John Sellers, the marketing director at Loveland Ski Area, described the death as a “fatal accident while working” in a written statement but did not shed further light on the incident.

“Ski Patrol was in the area and responded immediately,” Sellers said in the statement. “The circumstances of the incident are being investigated.”

Loveland Ski Area opened for the season on Oct. 20.

In March, the ski area’s administrators came under criticism from Clear Creek County Coroner Chris Hegmann after he learned that employees moved the body of a dead skier before investigators arrived at the scene. That man died after crashing into a tree.


GEORGETOWN – State tramway safety board engineers investigated a lift at Loveland Ski Area and determined that it was functioning properly and unrelated to the death of an resort employee on Thursday.

The ski area said its ski patrol was in the area when an accident happened around 11 a.m. Thursday and responded immediately.

Resort spokesman John Sellers said the circumstances of the accident, which occurred while the employee was working, were under investigation and declined to give details.

“Loveland Ski Area extends its deepest sympathies to the family and friends affected by this tragic event,” a statement read.

The name of the employee has not been released, and local law enforcement authorities haven’t released further information.

The cause of the deadly Ivins, Utah fire, which started in one of the rear bedrooms, was electrical in nature


Officials have released the cause of a fire that consumed an Ivins home on Christmas Eve, leaving one woman and possibly two dogs dead while injuring another woman.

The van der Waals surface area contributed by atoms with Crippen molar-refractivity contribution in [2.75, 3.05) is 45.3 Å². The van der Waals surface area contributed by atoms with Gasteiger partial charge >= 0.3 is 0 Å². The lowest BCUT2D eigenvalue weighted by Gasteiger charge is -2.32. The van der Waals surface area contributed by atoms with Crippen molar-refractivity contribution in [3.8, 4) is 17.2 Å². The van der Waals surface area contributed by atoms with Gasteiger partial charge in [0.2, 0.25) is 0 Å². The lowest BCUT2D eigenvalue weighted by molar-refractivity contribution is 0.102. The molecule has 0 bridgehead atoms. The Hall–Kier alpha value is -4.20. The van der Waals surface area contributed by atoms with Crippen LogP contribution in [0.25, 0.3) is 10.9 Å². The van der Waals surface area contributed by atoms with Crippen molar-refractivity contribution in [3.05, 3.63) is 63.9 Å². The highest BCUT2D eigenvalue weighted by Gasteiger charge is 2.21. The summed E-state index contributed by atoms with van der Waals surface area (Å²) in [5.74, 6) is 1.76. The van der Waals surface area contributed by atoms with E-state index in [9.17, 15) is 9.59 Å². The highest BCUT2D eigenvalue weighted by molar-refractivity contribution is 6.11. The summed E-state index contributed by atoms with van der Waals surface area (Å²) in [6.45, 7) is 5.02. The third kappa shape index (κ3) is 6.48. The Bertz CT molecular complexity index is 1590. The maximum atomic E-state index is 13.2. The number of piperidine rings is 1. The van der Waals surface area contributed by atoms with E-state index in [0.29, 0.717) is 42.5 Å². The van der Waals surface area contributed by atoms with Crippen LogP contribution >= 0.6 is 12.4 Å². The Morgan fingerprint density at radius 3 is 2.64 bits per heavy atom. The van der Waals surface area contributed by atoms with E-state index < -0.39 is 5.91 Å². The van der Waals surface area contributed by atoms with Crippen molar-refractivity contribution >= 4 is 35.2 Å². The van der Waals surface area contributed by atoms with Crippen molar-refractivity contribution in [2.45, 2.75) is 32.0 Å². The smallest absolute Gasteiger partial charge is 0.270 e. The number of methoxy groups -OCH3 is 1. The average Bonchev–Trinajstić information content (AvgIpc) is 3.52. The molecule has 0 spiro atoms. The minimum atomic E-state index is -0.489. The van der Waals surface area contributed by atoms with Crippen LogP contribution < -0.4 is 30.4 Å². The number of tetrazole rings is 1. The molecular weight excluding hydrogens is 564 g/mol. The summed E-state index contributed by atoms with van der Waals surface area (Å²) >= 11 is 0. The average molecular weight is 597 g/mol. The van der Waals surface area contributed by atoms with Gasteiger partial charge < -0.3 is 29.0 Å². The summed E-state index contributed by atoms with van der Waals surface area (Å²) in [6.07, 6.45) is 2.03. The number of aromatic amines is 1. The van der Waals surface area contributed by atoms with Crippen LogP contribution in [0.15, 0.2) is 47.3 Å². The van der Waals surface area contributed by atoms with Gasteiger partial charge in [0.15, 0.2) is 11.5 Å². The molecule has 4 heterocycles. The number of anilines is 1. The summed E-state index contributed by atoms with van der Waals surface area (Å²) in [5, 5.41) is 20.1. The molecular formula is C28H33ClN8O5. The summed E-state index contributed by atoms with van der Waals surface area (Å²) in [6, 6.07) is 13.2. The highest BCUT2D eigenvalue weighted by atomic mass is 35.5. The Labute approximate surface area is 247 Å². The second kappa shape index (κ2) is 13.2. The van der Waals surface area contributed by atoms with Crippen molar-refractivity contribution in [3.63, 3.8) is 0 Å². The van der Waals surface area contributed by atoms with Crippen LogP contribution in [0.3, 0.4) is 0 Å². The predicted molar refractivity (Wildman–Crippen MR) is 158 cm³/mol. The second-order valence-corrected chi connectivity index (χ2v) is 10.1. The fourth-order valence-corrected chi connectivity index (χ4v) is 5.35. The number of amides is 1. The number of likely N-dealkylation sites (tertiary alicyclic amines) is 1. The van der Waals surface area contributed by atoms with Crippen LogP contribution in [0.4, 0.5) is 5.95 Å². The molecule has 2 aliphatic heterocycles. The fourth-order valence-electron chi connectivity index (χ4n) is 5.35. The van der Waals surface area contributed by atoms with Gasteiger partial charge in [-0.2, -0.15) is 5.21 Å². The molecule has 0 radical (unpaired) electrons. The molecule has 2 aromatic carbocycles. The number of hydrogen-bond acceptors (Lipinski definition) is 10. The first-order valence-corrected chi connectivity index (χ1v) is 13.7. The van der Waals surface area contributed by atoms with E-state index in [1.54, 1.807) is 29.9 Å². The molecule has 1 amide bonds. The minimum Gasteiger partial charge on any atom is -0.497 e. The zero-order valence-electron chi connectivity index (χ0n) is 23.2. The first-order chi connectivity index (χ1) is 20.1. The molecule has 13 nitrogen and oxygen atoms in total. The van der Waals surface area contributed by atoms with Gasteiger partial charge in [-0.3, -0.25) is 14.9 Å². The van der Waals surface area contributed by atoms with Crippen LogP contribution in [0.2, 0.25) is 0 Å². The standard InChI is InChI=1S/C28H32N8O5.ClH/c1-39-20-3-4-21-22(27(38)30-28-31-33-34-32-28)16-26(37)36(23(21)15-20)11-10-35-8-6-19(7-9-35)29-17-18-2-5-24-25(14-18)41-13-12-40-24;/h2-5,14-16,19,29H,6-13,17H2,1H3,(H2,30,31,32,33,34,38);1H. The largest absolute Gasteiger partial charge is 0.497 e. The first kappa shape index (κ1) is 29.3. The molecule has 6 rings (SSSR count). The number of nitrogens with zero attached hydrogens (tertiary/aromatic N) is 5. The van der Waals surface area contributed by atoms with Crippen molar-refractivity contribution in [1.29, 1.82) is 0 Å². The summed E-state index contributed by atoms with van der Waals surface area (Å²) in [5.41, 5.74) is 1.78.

Fire investigators determined that the cause of the fire, which started in one of the rear bedrooms, was “electrical in nature,” Todd Hohbein, inspector and fire investigator with the State of Utah, said. Multiple engines respond to battle a blaze at a home on 100 North that killed an elderly woman and injured her daughter Sunday evening, Ivins, Utah, Dec. 24, 2017 | Photo by Cody Blowers, St. George News

“It appears there was an electrical fault or failure in the bedroom where the victim resided – one that had nothing to do with Christmas or holiday lighting,” Hohbein said.

A fire investigator is called in whenever there is a death involved. Hohbein responded in Ivins Sunday night to process the scene and to determine where the fire started as well as the cause.

Firefighters and emergency responders were dispatched just before 7 p.m. Christmas Eve to the structure fire, involving a home on West 100 North, with initial reports stating two individuals were trapped inside, Santa Clara Fire Chief Dan Nelson said.

Once on scene, fire personnel discovered there was an elderly woman, who was bedridden, trapped inside one of the rear bedrooms in the residence. The woman subsequently died in the blaze, seemingly due to severe burns and smoke inhalation, according to officials.

“Sadly, she never made it out of that room alive,” Nelson said.

Earlier in the evening, the woman’s daughter had arrived at the home to find heavy smoke coming from the rear of the residence. Knowing her mother would be unable to evacuate on her own, she ran into the home and reached the back bedroom where she was overcome by the heavy smoke.

She then ran outside for air, with the intent of going back into the residence to get her mom out, Nelson said.

Once outside, the daughter encountered responding officers and paramedics who stopped her from entering the house for a second time, in spite of her objections, Nelson said, and for good reason.